Test Catalog

Test Id : HEX4

Glucotetrasaccharides, Random, Urine

Useful For
Suggests clinical disorders or settings where the test may be helpful

Diagnosing Pompe disease, when used in conjunction with acid alpha-glucosidase enzyme activity assays and molecular genetic analysis of the GAA gene

 

Monitoring Pompe patients on enzyme replacement therapy

 

May support the diagnosis and monitoring of other glycogen storage disorders; however, glucotetrasaccharide (Glc4) excretion appears to be less consistently elevated in glycogen storage disorders other than Pompe disease

 

This test is not useful for carrier screening

Highlights

Increased accumulation of glycogen in the lysosome is a typical finding due to lack of the lysosomal enzyme acid alpha-glucosidase (GAA). Excess glycogen is degraded to glucotetrasaccharide, which is excreted in urine.

 

Most individuals with glycogen storage disorder type II (GSD II, Pompe disease) and other glycogen storage disorders excrete glucotetrasaccharides in their urine.

 

Measuring glucotetrasaccharide in the urine can be helpful when employed in conjunction with GAA enzyme activity assay and molecular genetic analysis of the GAA gene.

 

Measuring glucotetrasaccharide in the urine of GSD II patients undergoing enzyme replacement therapy (ERT) has been reported as a useful tool for monitoring the effects of treatment.

Testing Algorithm
Delineates situations when tests are added to the initial order. This includes reflex and additional tests.

See Newborn Screen Follow-up for Pompe Disease in Special Instructions.

Special Instructions
Library of PDFs including pertinent information and forms related to the test

Method Name
A short description of the method used to perform the test

Liquid Chromatography-Tandem Mass Spectrometry (LC-MS/MS)

NY State Available
Indicates the status of NY State approval and if the test is orderable for NY State clients.

Yes

Reporting Name
Lists a shorter or abbreviated version of the Published Name for a test

Glucotetrasaccharides, U

Aliases
Lists additional common names for a test, as an aid in searching

Glucotetrasaccharides

Glucose tetrasaccharides

Glc4

Hexose tetrasaccharide

Hex4

Testing Algorithm
Delineates situations when tests are added to the initial order. This includes reflex and additional tests.

See Newborn Screen Follow-up for Pompe Disease in Special Instructions.

Specimen Type
Describes the specimen type validated for testing

Urine

Additional Testing Requirements

When requested for the diagnosis of Pompe disease (GSD II), glucotetrasaccharide concentrations in urine need to be interpreted in light of the clinical presentation and other laboratory tests, such as blood creatine kinase, alpha-glucosidase (GAA) activity, and GAA genotype.

Necessary Information

Patient's age and reason for testing are required.

Specimen Required
Defines the optimal specimen required to perform the test and the preferred volume to complete testing

Supplies: Aliquot Tube, 5 mL (T465)

Container/Tube: Plastic, 5-mL urine tube

Specimen Volume: 3 mL

Collection Instructions:

1. Collect a random urine specimen.

2. No preservative.

Special Instructions
Library of PDFs including pertinent information and forms related to the test

Forms

Specimen Minimum Volume
Defines the amount of sample necessary to provide a clinically relevant result as determined by the Testing Laboratory

1 mL

Reject Due To
Identifies specimen types and conditions that may cause the specimen to be rejected

All specimens will be evaluated at Mayo Clinic Laboratories for test suitability.

Specimen Stability Information
Provides a description of the temperatures required to transport a specimen to the performing laboratory, alternate acceptable temperatures are also included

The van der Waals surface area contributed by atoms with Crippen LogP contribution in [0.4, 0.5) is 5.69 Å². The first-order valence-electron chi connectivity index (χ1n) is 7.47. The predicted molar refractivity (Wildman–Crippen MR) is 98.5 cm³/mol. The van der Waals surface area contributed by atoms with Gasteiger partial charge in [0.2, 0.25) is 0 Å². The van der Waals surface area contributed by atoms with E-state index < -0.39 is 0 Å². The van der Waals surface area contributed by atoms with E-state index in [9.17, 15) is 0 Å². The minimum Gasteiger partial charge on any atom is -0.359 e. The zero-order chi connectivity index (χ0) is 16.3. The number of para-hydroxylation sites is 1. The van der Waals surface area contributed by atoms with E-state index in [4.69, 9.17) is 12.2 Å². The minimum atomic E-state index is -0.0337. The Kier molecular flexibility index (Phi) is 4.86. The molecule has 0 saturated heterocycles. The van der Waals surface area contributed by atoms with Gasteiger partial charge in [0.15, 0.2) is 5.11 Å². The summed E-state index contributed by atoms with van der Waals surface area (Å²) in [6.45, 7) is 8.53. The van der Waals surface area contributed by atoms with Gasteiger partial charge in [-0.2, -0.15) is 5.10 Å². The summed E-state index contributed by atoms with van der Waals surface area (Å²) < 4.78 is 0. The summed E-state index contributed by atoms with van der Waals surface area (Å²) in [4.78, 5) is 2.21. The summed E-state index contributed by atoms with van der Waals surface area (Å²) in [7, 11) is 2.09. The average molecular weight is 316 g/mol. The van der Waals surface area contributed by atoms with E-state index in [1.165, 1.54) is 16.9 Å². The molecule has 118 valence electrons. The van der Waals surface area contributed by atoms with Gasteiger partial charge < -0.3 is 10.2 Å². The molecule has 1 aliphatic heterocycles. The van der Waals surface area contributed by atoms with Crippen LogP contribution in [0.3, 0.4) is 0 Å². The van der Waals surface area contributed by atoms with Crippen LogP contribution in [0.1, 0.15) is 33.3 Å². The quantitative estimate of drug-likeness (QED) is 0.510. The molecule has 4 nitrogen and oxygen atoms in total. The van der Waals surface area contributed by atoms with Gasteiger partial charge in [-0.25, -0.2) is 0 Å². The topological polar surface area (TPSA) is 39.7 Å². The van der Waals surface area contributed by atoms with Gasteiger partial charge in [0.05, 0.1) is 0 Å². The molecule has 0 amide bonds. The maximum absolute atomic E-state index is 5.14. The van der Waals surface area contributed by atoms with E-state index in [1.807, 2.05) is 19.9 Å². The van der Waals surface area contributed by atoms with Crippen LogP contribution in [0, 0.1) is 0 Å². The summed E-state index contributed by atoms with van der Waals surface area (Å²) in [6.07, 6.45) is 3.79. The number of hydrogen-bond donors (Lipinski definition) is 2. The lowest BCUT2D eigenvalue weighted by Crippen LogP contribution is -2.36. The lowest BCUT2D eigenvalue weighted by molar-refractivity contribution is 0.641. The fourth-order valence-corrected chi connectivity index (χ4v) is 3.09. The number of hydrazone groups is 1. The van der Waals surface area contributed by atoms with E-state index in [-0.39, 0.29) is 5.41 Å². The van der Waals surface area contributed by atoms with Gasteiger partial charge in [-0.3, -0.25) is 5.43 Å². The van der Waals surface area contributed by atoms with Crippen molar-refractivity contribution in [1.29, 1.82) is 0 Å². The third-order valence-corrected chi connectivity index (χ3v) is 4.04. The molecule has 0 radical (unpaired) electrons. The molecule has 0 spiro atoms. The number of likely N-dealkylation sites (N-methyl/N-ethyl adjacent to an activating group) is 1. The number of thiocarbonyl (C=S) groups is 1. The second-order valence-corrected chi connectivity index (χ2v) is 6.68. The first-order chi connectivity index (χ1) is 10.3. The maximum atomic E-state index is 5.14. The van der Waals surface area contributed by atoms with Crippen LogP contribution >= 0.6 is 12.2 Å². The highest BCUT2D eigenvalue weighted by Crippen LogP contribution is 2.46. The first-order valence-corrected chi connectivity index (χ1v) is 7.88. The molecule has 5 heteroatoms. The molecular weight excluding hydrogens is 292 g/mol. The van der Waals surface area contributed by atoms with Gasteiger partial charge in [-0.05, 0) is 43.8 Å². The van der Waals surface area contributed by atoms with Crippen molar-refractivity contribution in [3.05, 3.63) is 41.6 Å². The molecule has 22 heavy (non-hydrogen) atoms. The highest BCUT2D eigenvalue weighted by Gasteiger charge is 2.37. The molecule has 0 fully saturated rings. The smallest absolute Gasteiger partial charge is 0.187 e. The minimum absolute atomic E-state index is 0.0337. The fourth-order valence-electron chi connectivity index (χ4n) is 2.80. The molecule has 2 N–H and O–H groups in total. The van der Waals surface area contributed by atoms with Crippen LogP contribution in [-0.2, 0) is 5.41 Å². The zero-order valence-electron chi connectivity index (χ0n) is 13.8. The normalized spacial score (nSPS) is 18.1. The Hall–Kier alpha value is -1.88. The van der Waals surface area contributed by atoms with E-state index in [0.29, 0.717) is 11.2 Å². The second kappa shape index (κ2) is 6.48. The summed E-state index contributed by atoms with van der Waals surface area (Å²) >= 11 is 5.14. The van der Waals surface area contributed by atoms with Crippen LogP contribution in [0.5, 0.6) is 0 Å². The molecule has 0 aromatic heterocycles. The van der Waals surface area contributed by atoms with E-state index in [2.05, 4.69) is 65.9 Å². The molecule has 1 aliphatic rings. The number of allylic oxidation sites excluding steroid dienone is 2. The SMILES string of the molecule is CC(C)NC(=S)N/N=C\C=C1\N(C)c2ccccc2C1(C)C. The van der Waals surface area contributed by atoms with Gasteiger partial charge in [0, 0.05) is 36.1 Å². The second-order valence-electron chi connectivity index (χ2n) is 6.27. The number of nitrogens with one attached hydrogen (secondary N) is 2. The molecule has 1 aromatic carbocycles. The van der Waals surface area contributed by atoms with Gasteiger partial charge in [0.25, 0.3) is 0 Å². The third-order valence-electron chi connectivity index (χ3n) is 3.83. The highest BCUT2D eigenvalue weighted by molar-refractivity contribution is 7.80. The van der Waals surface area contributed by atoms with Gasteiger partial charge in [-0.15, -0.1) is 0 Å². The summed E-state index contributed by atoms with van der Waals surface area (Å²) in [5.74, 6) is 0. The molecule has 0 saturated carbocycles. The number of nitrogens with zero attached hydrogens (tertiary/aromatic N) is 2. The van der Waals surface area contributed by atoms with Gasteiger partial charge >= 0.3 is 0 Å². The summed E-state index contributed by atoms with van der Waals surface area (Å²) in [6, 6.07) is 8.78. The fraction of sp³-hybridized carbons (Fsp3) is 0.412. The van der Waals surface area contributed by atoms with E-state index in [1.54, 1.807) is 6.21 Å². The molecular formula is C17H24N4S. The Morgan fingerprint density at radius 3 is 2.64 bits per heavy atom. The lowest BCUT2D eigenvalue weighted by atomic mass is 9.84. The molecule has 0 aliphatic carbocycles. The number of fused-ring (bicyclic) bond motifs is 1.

Specimen Type Temperature Time Special Container
Urine Frozen (preferred) 87 days
Refrigerated 28 days
Ambient 14 days

Useful For
Suggests clinical disorders or settings where the test may be helpful

Diagnosing Pompe disease, when used in conjunction with acid alpha-glucosidase enzyme activity assays and molecular genetic analysis of the GAA gene

 

Monitoring Pompe patients on enzyme replacement therapy

 

May support the diagnosis and monitoring of other glycogen storage disorders; however, glucotetrasaccharide (Glc4) excretion appears to be less consistently elevated in glycogen storage disorders other than Pompe disease

 

This test is not useful for carrier screening

Testing Algorithm
Delineates situations when tests are added to the initial order. This includes reflex and additional tests.

See Newborn Screen Follow-up for Pompe Disease in Special Instructions.

Clinical Information
Discusses physiology, pathophysiology, and general clinical aspects, as they relate to a laboratory test

Pompe disease, also known as glycogen storage disease type II, is an autosomal recessive disorder caused by a deficiency of the lysosomal enzyme acid alpha-glucosidase (GAA). This leads to an accumulation of glycogen in the lysosome causing swelling, cell damage, and progressive organ dysfunction. In glycogen storage diseases, excess glycogen is degraded to glucotetrasaccharide (glucose tetrasaccharide: Glc4), which is excreted in urine. Measurement of Glc4 in urine is used for both initial diagnosis and monitoring of patients with Pompe disease and may also be elevated in other glycogen storage disorders.

 

Pompe disease is caused by deleterious variants in the GAA gene. The classic, early infantile onset form of the disease is characterized by progressive muscle hypotonia, weakness, hypertrophic cardiomyopathy, and death due to either cardiorespiratory or respiratory failure, typically by the end of the first year of life. Juvenile and adult-onset forms of Pompe disease are characterized by later onset and longer survival. Primary symptoms of later-onset Pompe disease include muscle weakness and respiratory insufficiency, with cardiomyopathy only rarely developing. Based on data from newborn screening, the incidence is approximately 1 in 20,000 live births with most patients being affected with later onset forms of Pompe disease. The clinical phenotype depends on residual enzyme activity, with complete loss of activity causing onset in infancy.

 

Enzyme replacement therapy (ERT) improves outcome in many patients with either classic infantile onset or later onset Pompe disease. Early initiation of treatment improves the prognosis and makes early diagnosis of Pompe disease desirable. Because of this, newborn screening for Pompe disease has recently been added to the Recommended Uniform Screening Panel and already been implemented in some states.